• The roast was cut into 3 steaks, 1 @ 2” and 2 @ 1 ½” each. With final trimming, the combined weight of the 3 steaks was 4.02 lbs., for a total loss of 48.4%.
  • The 2” steak weighed 1 ½ lbs. and the two 1 ½” steaks each weighed 1 ¼ lbs.
6.  Notes:
  • The bone, with minor attached meat, weighed 1.54 lbs., and the trimmed scraps weighed 1.34 lbs. Adding the combined weight of the bone and the scraps, 2.88 lbs., to the finished weight of the roast prior to cooking, 4.02 lbs., yields 6.90 lbs. Thus, one would conclude that the 0.93 lbs. weight difference between that weight and the original weight of the roast, 7.83 lbs., can be attributed solely to the dry ageing process. In short, it appears that the dry aging process alone was responsible for nearly 12% of the total weight loss.    
  • The refrigerator temperature remained fairly stable throughout the aging process with fluctuations between 34°F and 39°F. The humidity was more volatile and fluctuated between 24% and 60%. A small pan with water was added to the refrigerator, but it had no apparent effect.
  • On 2/29/2016, the 2” steak was selected for preparation for two individuals. The two 1 ½” steaks were wrapped and frozen. The steak was cooked sous vide at 130°F for 4 hours. After resting under foil for 15 minutes, the steak was seared in a very hot grill pan for 1 minute per side. It was then cut into ½” slices and seasoned with sea salt and freshly ground black pepper. The primary side dishes the steak was served with were baby asparagus with shallot/anchovy/garlic vinaigrette, and sautéed cremini mushrooms. For beverage, a 2005 La Spinetta Barolo (Piedmont) was selected.
  • Conclusion  – An exceptional meal on all fronts with a outstanding star and perfectly matched supporting cast.
  • Changes I would make in the future  – Probably none.
Untrimmed roast


Trimmed roast


Roast cut into 3 steaks


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hdbrs
Jan 1, 2016 at 9:28 am


Here is a picture of my setup with that top sirloin hanging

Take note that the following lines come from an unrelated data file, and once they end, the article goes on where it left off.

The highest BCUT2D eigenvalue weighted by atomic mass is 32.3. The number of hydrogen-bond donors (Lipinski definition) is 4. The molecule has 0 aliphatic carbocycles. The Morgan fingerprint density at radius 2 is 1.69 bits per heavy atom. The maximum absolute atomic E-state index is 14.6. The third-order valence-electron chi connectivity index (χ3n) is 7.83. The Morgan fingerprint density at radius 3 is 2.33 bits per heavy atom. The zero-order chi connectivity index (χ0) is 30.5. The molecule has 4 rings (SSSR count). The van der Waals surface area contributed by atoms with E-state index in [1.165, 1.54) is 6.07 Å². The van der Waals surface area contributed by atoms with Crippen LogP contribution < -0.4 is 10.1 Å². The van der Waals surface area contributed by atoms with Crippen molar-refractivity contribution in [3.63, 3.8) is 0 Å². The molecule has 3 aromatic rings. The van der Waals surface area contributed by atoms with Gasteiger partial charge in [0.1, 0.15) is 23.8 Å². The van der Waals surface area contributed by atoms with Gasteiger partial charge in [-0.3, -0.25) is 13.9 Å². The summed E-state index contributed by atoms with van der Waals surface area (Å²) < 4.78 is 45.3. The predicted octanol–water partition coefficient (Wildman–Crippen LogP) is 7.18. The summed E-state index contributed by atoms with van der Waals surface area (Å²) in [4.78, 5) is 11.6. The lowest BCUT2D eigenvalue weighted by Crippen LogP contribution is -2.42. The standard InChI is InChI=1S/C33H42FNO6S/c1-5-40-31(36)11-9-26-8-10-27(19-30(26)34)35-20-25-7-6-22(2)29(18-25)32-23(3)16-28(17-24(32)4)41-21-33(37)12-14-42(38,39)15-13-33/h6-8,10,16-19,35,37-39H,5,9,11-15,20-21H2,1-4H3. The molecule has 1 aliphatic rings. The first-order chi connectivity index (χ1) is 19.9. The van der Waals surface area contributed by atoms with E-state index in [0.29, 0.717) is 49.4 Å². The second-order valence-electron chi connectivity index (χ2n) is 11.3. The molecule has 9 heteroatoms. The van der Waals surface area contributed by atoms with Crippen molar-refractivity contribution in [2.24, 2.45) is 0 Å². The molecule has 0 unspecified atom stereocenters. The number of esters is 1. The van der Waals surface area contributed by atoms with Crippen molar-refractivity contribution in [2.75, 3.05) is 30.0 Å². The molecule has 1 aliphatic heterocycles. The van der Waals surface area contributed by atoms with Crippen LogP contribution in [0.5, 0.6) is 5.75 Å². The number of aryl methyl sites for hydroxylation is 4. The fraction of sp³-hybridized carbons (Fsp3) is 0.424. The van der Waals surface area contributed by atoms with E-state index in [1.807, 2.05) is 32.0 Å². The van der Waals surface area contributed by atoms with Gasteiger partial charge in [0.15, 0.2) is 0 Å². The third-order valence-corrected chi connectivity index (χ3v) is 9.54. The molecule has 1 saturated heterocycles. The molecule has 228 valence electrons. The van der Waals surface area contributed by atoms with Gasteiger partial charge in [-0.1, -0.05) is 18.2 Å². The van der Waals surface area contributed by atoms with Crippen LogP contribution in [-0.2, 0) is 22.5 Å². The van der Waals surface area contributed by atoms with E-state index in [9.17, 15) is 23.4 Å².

Well, here it is


15 days in, it's looking good I guess


22 days in.  Has a unique smell going on, nothing rotten or rancid. Like a powerful meaty smell or something


30 days in, nothing really different to report on. Earthy smell, hard crust. I don't see anything that has me worried about bad rancid rot.


 Here is the meat after 47 days in the fridge. It weighed about 15.1 lbs going in and 13.2 after aging. I messed up by not weighing after trimming.

 

Here are steaks sliced but not trimmed

 

Here are the steaks after trimming the hard stuff off.


 I shoulda weighed the trimmings but I would have to guess at 1 to 1.5 lbs

 
I cooked one of the smaller steaks before I left for camp. I cooked sous vide for an hr to 131 then gave a quick sear on the grill and sprinkled some finishing salt on afterwards. I did salt and pepper before vac sealing and putting in the sous vide.



Conclusion: It def tasted different and even my gf enjoyed it. I did the same thing at camp and got no complaints from anyone. I may have over seasoned  a tad for my liking and under seared a tad for others but the steaks were very good for sure. Only thing that has me baffled a bit is I brought a leftover and a half home and nuked it for a quick supper and it was so much more tender than the actual day I cooked it. Like cut it with your fork tender. I don't know why but it was really good reheated and that was weird. All in all it was a good experiment and I will be doing again. This time though I'll be cooking it at home where it will be a little easier to prepare.